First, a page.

Farlow is a small village about 14 miles W of Kidderminster. The present building was constructed in 1857-8 by Robert Griffiths in yellow sandstone but, according to Cranage (1901-12), the church at Farlow was originally a chapel of Stottesdon. It consists of a single-aisled structure with a N vestry and a S porch. The only Romanesque feature is the reset 12thc S doorway from the old church.
The Domesday Survey records that 'Ferlau' (or 'Fernelau') was held by Edith before the Conquest; in 1086 the lordship passed to Widard of Farlow, being King William tenant-in-chief.
This reset doorway is round-headed and features one order. In the arch order, on face, three rows of centrifugal chevrons are carved. One row of lateral chevrons is found on the face, point-to-point with one row of lateral chevrons on the soffit. Two rows of intersecting arches decorate the label.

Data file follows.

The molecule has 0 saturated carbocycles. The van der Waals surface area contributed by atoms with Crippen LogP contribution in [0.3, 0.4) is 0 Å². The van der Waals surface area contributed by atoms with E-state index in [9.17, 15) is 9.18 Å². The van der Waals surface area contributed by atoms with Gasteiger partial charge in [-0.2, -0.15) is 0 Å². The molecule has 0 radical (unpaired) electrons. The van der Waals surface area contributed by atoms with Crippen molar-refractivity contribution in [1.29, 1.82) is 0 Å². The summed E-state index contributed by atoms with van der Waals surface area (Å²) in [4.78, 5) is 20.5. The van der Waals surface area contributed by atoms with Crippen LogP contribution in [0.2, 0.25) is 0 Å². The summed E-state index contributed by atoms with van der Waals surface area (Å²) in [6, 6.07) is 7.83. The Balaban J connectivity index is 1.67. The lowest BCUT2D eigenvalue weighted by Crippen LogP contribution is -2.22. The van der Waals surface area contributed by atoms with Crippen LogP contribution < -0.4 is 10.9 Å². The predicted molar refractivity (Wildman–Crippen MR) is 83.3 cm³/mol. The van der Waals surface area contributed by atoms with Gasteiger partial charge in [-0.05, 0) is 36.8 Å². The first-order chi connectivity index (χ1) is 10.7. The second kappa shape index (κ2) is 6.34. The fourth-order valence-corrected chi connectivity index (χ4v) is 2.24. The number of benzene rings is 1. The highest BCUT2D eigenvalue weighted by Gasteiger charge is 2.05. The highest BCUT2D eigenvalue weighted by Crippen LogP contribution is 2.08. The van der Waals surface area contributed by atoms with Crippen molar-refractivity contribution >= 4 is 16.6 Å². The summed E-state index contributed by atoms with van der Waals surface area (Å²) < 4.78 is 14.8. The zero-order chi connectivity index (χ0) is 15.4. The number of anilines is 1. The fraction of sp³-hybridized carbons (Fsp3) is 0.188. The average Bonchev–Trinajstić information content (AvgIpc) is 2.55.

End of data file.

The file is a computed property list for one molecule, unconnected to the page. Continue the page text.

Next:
D. H. S. Cranage, An Architectural Account of the Churches of Shropshire...: illustrated from photographs by M. J. Harding; with ground plans of the most important churches drawn by W. A. Webb, 2 vols, Wellington 1901-12, vol. I, pt. 4, 303.
R. W Eyton, Antiquities of Shropshire, London 1859, vol. IV, 191-2.
J. Newman and N. Pevsner, Buildings of England: Shropshire, London, 2006, 268-9.
N. Pevsner, Buildings of England: Shropshire, Harmondsworth 1958, 130.